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Hungary: The People Will Decide On NATO Membership

Prague, 7 November 1997 (RFE/RL) -- Hungarians are to vote a week from Sunday, on November 16, in a referendum on NATO membership.

The date and form of the referendum was set by the parliament earlier this week. The parliament also adopted a non-partisan motion, with only one dissenting vote, that said that Hungary's sovereignty and security can be most effectively guaranteed within NATO.

Of the three Central European states considered for NATO entry in 1999, only Hungary has decided to hold a referendum. But the Czech Republic's opposition Social Democrats, who may well come to power before Prague attains membership, are now also demanding a referendum.

In May Slovakia, currently not a serious candidate for NATO, held a referendum containing three questions related to entry into the Alliance. But low voter turnout resulting from confusion over the questions and government interference in the organization of the referendum led electoral authorities to declare the Slovak referendum invalid.

Of NATO's current 16 members, the only one ever to hold a referendum was Spain, and that came four years after Madrid joined the Alliance.

Some Western analysts have expressed concern that a failure by large numbers of Hungarians to cast their ballot in the referendum could send a negative signal to NATO member states, each of which must ratify expansion.

Hungarian diplomats say the country's involvement with NATO as a staging and logistics point for peacekeeping forces in Bosnia since late 1995 might have contributed to a decline in public support for joining NATO.

In a bid to shore up public support and raise consciousness about NATO membership, Hungary's Foreign Ministry early this year launched an information campaign in the media to explain the benefits of joining the Alliance. The campaign is run by a commission formed within the Foreign Ministry and including officials from the Defense Ministry.

Using state funds, the commission has sought to explain NATO's mission and Hungary's role in an expanded NATO to the public on the basis of a government-approved strategic communications plan. The commission sought advice from a variety of sources, including non-governmental organizations and the news media.

Its campaign has included organizing public discussions and interviews in the news media, as well as disseminating books, brochures and films.

Hungarian Ambassador Sandor Meszaros, a diplomatic advisor to armed forces chief of staff Lieutenant-General Ferenc Vegh, has been involved in the media campaign. He spoke to RFE/RL about the campaign:

"The information campaign helped a lot because it was formulated to bring the necessary information to all possible strata of society, to help them get better knowledge about this whole organization. So what we have been experiencing in Hungary, let us say, for more than a year now, is that the number of supporters for Hungary's NATO membership has been on a steady increase..."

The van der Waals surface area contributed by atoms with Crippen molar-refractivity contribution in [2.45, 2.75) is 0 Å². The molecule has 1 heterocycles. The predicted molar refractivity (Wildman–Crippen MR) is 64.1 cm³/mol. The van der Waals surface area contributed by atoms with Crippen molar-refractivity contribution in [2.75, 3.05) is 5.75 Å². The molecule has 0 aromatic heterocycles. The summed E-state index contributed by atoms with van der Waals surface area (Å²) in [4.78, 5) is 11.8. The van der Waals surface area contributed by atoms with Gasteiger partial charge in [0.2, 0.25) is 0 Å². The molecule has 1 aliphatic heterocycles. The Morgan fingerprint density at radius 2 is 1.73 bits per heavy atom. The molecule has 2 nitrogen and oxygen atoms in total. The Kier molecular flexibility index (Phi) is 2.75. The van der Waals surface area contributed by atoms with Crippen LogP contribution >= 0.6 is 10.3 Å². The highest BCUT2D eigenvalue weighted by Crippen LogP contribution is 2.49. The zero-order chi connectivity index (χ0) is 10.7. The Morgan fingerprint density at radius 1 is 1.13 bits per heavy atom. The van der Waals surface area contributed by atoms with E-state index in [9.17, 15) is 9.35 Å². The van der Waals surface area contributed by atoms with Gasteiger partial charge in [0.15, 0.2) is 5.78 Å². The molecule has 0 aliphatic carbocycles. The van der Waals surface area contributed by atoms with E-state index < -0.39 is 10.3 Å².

Meszaros notes that four categories of the population tend to oppose NATO membership --those with a low level of education, the unemployed, rural residents and women. The campaign has targeted these people mostly through popular periodicals, but it also has gone so as to insert a pro-NATO figure in a television soap opera. The script calls for him to counter the standard arguments against joining the Alliance.

Both small Right- and Left-wing parties without parliamentary mandates that are opposed to joining NATO have branded the campaign as propaganda. They have appealed to TV and radio complaints' committees established by the 1996 media law. In several cases, these committees have ruled pro-NATO programming violated the law by only offering the government's view and ignoring the opposition's opinions.

Meszaros' wife Zsuzsa, who is the deputy director of Radio Budapest, says that as a result of these appeals, journalists have become more cautious. Now, she notes, whenever they write about NATO expansion, they include opposing views from marginal groups --the extreme Right, the extreme Left and the Greens.

Sandor Meszaros says the campaign has borne fruit --a steady rise in public backing for joining NATO. Only 47 percent of eligible voters favored joining NATO as recently as February 1996. But two public opinion polls published this week show support among Hungarians for membership in NATO is over 70 percent among those intending to cast ballots. But the polls also indicate voter turn-out could be barely over the necessary minimum of 50 percent of registered voters.

The referendum will be valid if at least 25 percent of Hungary's 7.5 million eligible voters vote either "yes" or "no." The outcome will be binding. The government has promised to honor a majority "no" vote.

In an address to a NATO forum in the eastern city of Debrecen this week, General Vegh said that, although Central Europe faces no direct threat of war, the region is plagued by uncertainty. He also said that NATO accession would provide a security umbrella against any attempts by Russia to extend its influence. In his words: "If Hungary stays out of NATO, Russian policy might try to recapture the region as a military buffer zone and later attempt to regain its political influence." That, he said, "we must not allow."